1. From a clinical psychologist with a Phd that has done countless studies and therapy sessions. These aren’t much fun to read as they are laden with examples of people that should have known better.
  2. There has been a wave of guys writing a sort of “tell all” book geared towards women to enlighten them on the wayward ways of men. (I’ll get to reviewing those books in time.)
  3. The humorous memoir written by a chronically single woman. It’s great to be entertained and all, but I’m not sure why so many women keep buying these types of books from someone who ultimately hasn’t been successful in finding a lifelong romantic relationship yet.

The book I’m reviewing today, Dealbreaker, seems like it would fall into that last category. Besides having a chronically single woman as a writer, Marisa Pinson, she is joined by a male writer Dave Horwitz. They both perform together at the Upright Citizens Brigade in Los Angeles and have started writing television episodes together, too. Their authors’ bio on the last page mentions that they started writing Dealbreaker (first as a blog, then into a book) so “they could vent their frustrations about their ill-fated dating lives”.  Alright, so this book will break the mold a little bit and will not just be written by a single lady writing about her relationship woes in a comic fashion, but will be written by a guy, too.

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First, this book is hilarious. It is especially hilarious to those with a varied dating past, as we can likely relate to almost every single Dealbreaker. But here is the thing – while they list and explain these funny dealbreakers (something that makes you not want to date someone), they are all true. Here’s one from a page I just randomly opened:

You Won’t Stop Talking About Your Ex
Wait, I think you’ve told me this story before. It ends with your ex saving a baby from a burning building. No? Oh, it’s the one about how he took you to a private island owned by his billionaire father? Or maybe it’s about how the only reason you two broke up was because he had to go on a humanitarian mission in Africa! You know what, if you like him so much, why don’t you go live with him in his sweaty, mosquito-infested tent? Oh, I get it. That’s how this story ends.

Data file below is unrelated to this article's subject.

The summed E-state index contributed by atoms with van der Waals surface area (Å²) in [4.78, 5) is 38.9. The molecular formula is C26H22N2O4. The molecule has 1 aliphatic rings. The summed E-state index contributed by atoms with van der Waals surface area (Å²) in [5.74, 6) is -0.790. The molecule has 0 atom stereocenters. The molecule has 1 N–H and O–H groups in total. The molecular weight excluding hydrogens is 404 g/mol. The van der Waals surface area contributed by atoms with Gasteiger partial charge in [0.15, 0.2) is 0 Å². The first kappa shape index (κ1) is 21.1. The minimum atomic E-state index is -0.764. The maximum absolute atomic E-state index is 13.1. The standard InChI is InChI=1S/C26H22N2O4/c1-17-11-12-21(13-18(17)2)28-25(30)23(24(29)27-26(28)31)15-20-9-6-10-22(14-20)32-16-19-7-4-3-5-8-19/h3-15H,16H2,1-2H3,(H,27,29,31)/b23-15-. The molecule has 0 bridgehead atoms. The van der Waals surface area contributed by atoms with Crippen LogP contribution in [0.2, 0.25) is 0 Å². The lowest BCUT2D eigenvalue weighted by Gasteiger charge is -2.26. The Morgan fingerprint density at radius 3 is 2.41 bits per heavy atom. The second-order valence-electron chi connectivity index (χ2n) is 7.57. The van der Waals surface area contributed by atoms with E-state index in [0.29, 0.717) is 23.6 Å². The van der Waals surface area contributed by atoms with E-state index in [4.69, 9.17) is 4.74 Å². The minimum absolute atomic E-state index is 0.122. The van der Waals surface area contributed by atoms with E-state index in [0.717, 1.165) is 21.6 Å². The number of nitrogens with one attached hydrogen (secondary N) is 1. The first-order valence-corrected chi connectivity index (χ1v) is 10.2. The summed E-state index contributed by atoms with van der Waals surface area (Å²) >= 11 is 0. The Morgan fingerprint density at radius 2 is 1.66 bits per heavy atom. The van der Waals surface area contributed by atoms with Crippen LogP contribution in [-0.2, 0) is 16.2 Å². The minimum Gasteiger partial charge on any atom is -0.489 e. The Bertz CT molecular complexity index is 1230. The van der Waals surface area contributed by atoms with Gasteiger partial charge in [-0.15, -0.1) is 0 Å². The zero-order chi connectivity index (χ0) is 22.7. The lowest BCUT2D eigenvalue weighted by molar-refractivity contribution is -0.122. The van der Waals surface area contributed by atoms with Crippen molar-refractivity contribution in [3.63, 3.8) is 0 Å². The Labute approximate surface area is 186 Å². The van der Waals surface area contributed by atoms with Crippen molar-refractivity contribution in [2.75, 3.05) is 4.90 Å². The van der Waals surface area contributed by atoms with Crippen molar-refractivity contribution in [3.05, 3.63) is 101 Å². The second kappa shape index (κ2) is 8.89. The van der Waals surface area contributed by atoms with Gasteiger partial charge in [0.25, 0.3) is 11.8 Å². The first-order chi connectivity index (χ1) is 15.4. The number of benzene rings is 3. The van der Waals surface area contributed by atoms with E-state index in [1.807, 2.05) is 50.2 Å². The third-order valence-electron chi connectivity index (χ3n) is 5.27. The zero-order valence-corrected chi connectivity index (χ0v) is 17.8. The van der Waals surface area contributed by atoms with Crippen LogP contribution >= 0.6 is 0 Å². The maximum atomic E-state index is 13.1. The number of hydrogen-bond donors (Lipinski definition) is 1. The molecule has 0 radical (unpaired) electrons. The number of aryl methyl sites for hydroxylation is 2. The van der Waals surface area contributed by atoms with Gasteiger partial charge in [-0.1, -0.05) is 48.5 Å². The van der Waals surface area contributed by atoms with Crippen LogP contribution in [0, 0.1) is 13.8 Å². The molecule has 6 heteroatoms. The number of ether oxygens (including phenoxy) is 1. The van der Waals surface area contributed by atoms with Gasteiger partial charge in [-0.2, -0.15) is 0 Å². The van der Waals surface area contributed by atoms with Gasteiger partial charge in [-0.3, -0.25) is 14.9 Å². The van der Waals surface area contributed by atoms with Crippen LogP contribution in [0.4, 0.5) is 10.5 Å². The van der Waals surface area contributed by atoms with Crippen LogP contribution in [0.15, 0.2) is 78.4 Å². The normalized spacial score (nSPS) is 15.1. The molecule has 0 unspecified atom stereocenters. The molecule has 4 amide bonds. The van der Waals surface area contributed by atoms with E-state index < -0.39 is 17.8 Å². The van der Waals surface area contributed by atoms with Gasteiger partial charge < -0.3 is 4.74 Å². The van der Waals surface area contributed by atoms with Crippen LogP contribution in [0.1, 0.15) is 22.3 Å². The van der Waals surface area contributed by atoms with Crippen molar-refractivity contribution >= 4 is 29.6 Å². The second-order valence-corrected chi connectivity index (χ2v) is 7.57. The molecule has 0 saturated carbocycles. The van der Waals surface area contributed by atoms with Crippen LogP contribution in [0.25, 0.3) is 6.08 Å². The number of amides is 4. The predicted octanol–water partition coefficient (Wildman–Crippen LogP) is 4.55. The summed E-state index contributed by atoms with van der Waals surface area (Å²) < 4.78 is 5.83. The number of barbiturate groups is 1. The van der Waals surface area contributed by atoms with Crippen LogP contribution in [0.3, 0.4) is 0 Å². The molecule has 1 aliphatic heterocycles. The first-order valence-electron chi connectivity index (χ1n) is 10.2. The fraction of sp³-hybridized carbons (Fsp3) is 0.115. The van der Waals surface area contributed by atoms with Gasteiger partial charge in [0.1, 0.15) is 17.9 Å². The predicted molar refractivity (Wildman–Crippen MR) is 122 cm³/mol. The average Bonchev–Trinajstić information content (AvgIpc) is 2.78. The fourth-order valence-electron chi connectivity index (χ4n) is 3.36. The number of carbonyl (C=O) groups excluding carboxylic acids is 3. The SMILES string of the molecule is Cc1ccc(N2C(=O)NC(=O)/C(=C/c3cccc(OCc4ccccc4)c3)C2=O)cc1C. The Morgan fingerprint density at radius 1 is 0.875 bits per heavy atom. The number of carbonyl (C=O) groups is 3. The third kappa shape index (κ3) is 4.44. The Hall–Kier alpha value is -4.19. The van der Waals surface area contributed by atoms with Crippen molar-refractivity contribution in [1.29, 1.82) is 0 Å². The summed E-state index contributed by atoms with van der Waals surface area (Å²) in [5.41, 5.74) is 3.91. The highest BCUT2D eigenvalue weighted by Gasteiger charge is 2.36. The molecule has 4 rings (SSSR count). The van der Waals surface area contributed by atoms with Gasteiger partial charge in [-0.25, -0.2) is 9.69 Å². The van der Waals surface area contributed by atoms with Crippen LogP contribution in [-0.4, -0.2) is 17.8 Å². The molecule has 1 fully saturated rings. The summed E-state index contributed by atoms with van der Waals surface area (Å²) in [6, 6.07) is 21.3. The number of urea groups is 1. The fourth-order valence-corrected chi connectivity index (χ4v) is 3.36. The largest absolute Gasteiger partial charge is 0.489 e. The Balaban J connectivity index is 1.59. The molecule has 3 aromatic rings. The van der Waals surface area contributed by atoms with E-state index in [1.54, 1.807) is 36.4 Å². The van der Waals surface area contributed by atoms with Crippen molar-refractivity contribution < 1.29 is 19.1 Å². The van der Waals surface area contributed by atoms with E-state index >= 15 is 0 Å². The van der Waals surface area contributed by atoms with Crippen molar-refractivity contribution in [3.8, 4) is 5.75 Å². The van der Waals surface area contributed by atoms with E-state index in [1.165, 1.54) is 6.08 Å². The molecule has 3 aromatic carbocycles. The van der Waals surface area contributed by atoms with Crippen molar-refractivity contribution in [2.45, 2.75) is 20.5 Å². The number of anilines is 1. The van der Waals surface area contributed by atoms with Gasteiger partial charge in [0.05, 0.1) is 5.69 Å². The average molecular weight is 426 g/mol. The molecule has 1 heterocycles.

If I hadn’t already made enough incorrect assumptions about this book, I also thought that Dealbreaker would line up with the content from Chapter 5 Differences. But Marisa and Dave span dealbreakers across the gamut of a doomed relationship, listing each dealbreaker when they are most likely to be discovered. Here’s the chapter list (since the book itself doesn’t have one):

  1. The First Impression
  2. The First Date
  3. The Morning After
  4. Three Months Later
  5. Three Months Later (Again)
  6. The Breakup and Beyond

From a Hopeful Romantic perspective, some of the dealbreakers are visible external traits – what they look like, what they wear, and types of things that they like. (You drive a Hummer. Your funny tattoo.) They also list internal traits that you (should) figure out after a few dates/conversations. (You’re a Scientologist. You Don’t Believe In Evolution.) And then the other dealbreakers seem to be caused by a lack of relationship skills or common sense. (You live with your parents. You flirt with other people.)

All in all, for those looking to learn something while they are entertained, this book not only lists some common issues to watch out for, it also reads as a list of things to not do yourself. In relation to The Hopeful Romantic, you will see some of the same themes and topics mentioned in Chapter 2 – Knowing What You Want, Chapter 5 – Differences, Chapter 6 – Growing In Love, and Chapter 7 – Dead End Relationship. Please, stay tuned. In the meantime, buy Dealbreaker and get a jump start on getting out of your next doomed relationship.

Music: The Hopeful Romantic Mixtape

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A few years ago for Valentine’s Day, I compiled a Hopeful Romantic Mixtape – songs from my favorite artists that correspond with each chapter. Well, with the advent of this new website and the streaming availability of Spotify, I thought it was worthwhile to repost. Here’s a link to the Spotify playlist, as well as a chapter and track listing:

Chapter 1 – Being Happy
Heartless Bastards – Be So Happy

Chapter 2 – Knowing What You Want
Someone Still Loves You Boris Yeltsin – Oregon Girl

Chapter 3 – First Contact
Eli “Paperboy” Reed & The True Loves – Am I Wasting My Time

Chapter 4 – First Date, First Kiss
Flight of the Concords – A Kiss Is Not A Contract

Chapter 5 – Differences
Wilco – Pick Up The Change

Chapter 6 – Growing In Love, Then Falling In Love
Ben Kweller – Falling

Chapter 7 – Dead End Relationships
Feist – Inside And Out

Chapter 8 – The Art of the Breakup
Loretta Lynn – Mrs. Leroy Brown

Chapter 9 – Recovery
Limbeck – Honk + Wave